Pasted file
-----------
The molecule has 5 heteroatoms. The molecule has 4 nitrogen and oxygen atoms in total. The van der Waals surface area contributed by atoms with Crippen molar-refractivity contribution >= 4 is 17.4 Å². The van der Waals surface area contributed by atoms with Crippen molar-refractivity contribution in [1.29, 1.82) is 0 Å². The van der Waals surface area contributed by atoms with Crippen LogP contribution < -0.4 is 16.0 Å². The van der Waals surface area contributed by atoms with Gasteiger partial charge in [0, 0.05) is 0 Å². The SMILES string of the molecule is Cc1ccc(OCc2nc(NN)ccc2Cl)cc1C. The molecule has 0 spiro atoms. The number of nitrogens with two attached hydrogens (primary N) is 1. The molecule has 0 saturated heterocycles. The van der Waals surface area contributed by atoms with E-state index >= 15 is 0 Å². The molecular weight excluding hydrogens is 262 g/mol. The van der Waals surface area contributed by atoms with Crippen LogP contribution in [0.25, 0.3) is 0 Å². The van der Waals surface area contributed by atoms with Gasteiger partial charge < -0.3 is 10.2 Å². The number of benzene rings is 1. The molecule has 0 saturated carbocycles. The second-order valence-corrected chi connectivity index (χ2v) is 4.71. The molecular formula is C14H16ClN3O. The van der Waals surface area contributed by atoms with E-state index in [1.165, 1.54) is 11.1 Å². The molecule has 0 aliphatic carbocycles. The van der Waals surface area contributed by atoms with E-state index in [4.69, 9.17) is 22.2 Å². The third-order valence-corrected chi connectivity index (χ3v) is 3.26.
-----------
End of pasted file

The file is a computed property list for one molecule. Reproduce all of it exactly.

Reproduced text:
The molecule has 5 heteroatoms. The molecule has 4 nitrogen and oxygen atoms in total. The van der Waals surface area contributed by atoms with Crippen molar-refractivity contribution >= 4 is 17.4 Å². The van der Waals surface area contributed by atoms with Crippen molar-refractivity contribution in [1.29, 1.82) is 0 Å². The van der Waals surface area contributed by atoms with Crippen LogP contribution < -0.4 is 16.0 Å². The van der Waals surface area contributed by atoms with Gasteiger partial charge in [0, 0.05) is 0 Å². The SMILES string of the molecule is Cc1ccc(OCc2nc(NN)ccc2Cl)cc1C. The molecule has 0 spiro atoms. The number of nitrogens with two attached hydrogens (primary N) is 1. The molecule has 0 saturated heterocycles. The van der Waals surface area contributed by atoms with E-state index >= 15 is 0 Å². The molecular weight excluding hydrogens is 262 g/mol. The van der Waals surface area contributed by atoms with Crippen LogP contribution in [0.25, 0.3) is 0 Å². The van der Waals surface area contributed by atoms with Gasteiger partial charge < -0.3 is 10.2 Å². The number of benzene rings is 1. The molecule has 0 saturated carbocycles. The second-order valence-corrected chi connectivity index (χ2v) is 4.71. The molecular formula is C14H16ClN3O. The van der Waals surface area contributed by atoms with E-state index in [1.165, 1.54) is 11.1 Å². The molecule has 0 aliphatic carbocycles. The van der Waals surface area contributed by atoms with E-state index in [4.69, 9.17) is 22.2 Å². The third-order valence-corrected chi connectivity index (χ3v) is 3.26.